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Britons arrive for historic races


V8-powered Formula 5000 single seater race cars are in action at Pukekohe this weekend

British driver Judy Lyons will race a rare Eagle FA74, built by the company owned by ex-Formula 1 driver Dan Gurney, in the MSC F5000 Tasman Cup Revival Series’ annual Historic Racing Club meeting at Pukekohe's Pukekohe Park Raceway, south of Auckland, this weekend.

Her husband Frank will race a Lola T400. The pair are among four international drivers joining the series.

The others are Australians Bob Harborow (Lola T192) and Aaron Lewis (Matich A53).

Another Australian driver, John Bryant, who owns and drives one of the oldest cars in the field, a Lola T140, has already competed here.

He shipped his car over early for the MSC series round at the Lady Wigram Trophy meeting in Christchurch at the beginning of the month.

This year marks the 40th anniversary of the stock block 5.0-litre-engined single-seater Formula 5000 category, and the local association is celebrating the fact that New Zealand was one of the first territories outside America to run races for the cars.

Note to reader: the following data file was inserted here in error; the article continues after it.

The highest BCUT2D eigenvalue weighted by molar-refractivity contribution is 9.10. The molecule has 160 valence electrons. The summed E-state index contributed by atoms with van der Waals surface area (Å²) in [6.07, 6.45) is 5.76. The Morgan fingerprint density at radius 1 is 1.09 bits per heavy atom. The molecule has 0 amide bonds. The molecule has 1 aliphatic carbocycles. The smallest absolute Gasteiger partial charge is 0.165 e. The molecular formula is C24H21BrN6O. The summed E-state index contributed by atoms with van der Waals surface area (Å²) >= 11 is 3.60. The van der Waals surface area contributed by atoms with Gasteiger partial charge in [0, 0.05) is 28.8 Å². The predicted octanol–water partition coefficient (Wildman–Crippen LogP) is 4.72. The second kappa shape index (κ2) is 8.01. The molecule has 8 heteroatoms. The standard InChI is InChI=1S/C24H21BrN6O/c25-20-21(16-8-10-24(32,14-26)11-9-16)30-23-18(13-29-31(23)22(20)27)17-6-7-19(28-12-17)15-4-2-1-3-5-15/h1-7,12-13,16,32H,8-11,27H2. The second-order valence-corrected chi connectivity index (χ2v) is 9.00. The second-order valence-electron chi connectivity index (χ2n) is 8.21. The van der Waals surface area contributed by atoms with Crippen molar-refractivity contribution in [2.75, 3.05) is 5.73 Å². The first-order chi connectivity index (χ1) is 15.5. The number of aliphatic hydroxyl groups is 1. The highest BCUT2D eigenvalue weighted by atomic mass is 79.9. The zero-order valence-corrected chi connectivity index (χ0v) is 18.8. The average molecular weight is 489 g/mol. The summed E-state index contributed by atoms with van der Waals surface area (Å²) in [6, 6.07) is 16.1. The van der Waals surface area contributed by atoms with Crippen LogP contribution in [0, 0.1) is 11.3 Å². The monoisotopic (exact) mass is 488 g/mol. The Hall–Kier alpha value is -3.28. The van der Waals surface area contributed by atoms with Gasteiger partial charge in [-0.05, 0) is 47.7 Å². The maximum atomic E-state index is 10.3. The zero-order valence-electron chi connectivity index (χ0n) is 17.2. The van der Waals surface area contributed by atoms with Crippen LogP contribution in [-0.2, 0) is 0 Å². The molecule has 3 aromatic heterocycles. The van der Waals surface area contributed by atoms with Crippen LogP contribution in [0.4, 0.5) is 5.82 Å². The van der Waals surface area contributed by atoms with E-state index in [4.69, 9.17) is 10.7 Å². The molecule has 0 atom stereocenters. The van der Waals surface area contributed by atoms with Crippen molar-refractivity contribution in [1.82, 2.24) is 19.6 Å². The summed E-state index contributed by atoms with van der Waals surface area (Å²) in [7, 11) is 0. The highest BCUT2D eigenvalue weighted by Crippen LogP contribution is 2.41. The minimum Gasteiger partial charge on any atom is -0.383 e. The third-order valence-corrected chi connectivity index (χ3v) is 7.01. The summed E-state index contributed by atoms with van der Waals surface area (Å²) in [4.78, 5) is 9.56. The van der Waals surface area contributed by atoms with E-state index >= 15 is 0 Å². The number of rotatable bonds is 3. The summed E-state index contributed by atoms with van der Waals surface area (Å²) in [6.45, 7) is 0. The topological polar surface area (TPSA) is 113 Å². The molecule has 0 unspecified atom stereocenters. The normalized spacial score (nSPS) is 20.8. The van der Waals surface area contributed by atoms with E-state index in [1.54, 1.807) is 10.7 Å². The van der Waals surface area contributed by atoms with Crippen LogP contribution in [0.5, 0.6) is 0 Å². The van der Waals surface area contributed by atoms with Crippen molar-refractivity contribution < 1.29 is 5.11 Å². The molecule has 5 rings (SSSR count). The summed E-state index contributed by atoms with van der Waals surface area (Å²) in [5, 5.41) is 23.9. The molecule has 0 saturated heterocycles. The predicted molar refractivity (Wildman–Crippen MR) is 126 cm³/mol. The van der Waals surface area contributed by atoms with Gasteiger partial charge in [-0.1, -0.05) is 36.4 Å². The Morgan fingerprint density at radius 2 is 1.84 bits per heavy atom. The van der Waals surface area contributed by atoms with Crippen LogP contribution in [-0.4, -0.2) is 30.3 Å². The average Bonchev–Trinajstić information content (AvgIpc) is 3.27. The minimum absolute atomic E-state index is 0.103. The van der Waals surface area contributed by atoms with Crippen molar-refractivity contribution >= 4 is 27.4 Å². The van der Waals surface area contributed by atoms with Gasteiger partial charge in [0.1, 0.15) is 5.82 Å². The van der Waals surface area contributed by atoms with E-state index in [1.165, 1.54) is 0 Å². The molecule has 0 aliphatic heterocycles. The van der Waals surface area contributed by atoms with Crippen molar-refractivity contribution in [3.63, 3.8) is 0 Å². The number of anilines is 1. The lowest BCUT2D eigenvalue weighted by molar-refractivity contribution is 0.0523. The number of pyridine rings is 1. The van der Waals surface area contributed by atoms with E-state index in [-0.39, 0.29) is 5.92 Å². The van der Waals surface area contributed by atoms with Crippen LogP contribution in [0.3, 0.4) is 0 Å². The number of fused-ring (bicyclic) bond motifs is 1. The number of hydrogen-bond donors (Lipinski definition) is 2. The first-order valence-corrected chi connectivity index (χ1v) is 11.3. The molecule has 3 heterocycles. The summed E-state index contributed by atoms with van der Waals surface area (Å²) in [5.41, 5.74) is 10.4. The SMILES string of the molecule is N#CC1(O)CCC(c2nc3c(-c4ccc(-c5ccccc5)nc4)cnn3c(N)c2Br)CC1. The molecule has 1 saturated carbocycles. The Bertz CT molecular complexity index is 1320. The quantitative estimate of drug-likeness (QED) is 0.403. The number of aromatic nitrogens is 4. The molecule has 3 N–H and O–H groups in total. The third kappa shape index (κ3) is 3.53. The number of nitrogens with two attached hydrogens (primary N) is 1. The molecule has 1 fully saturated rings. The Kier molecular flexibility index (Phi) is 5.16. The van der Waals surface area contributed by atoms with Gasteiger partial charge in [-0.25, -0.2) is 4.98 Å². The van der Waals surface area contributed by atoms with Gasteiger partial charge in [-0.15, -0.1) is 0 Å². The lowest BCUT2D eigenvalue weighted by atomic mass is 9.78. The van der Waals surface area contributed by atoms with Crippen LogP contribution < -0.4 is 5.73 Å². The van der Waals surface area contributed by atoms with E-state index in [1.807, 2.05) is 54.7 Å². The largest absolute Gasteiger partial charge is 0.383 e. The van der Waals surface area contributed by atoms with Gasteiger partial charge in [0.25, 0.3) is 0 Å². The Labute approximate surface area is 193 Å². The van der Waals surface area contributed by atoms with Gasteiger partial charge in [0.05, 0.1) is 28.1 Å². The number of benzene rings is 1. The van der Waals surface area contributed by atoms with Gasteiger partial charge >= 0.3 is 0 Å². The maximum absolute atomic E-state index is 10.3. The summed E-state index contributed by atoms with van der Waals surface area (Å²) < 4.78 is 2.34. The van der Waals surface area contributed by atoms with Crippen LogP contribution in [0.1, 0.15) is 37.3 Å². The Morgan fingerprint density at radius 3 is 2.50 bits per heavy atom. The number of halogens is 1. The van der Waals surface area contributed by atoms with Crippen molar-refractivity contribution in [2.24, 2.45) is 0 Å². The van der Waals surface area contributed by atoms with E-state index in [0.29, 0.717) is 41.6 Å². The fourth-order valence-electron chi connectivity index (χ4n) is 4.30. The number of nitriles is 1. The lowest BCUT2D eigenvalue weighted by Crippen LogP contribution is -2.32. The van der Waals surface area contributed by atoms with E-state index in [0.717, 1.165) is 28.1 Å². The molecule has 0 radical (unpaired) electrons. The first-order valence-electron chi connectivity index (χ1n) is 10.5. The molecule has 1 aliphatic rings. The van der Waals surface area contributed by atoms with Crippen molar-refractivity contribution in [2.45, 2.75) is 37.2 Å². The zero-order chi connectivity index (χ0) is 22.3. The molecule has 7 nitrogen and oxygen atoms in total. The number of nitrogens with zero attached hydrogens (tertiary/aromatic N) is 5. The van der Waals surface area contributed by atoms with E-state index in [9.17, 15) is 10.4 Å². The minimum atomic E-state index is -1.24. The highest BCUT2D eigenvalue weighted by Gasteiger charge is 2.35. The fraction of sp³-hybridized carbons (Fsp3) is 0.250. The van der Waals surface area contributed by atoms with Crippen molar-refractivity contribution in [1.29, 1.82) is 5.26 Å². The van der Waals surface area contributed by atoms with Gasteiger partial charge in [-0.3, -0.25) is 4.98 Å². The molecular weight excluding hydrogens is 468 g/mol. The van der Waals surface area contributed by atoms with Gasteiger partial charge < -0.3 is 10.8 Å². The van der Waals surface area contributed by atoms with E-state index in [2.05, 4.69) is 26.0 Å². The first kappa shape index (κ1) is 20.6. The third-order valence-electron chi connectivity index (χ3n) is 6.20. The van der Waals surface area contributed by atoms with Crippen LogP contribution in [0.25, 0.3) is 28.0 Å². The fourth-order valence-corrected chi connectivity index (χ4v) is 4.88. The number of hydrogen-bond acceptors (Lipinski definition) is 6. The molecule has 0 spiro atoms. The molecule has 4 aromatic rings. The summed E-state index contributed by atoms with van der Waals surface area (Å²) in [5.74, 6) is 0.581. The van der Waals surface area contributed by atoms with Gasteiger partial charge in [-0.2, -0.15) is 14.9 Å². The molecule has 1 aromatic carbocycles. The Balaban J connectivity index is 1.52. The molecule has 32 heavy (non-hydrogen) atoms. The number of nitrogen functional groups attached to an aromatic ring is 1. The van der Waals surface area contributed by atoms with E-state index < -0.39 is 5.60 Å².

It was the success of a meeting featuring some of the very first F5000 (or Formula A as they were known in America) racing cars built at the Bay Park circuit at Mount Maunganui on December 28 1968 that prompted New Zealand’s adoption of Formula 5000 as the country's national formula in 1969.

More than 30 original F5000s are now owned and raced by New Zealand enthusiasts.

Of that 30-plus at least 16 are expected on the grid at Pukekohe.

Leading the series after two of the five rounds is Christchurch's Chris Hyde (McRae GM1). He has won all six races contested so far, despite strong and vigorous competition from Ken Smith (Lola T430).

Photo caption: Judy (blue car) and Frank Lyons.

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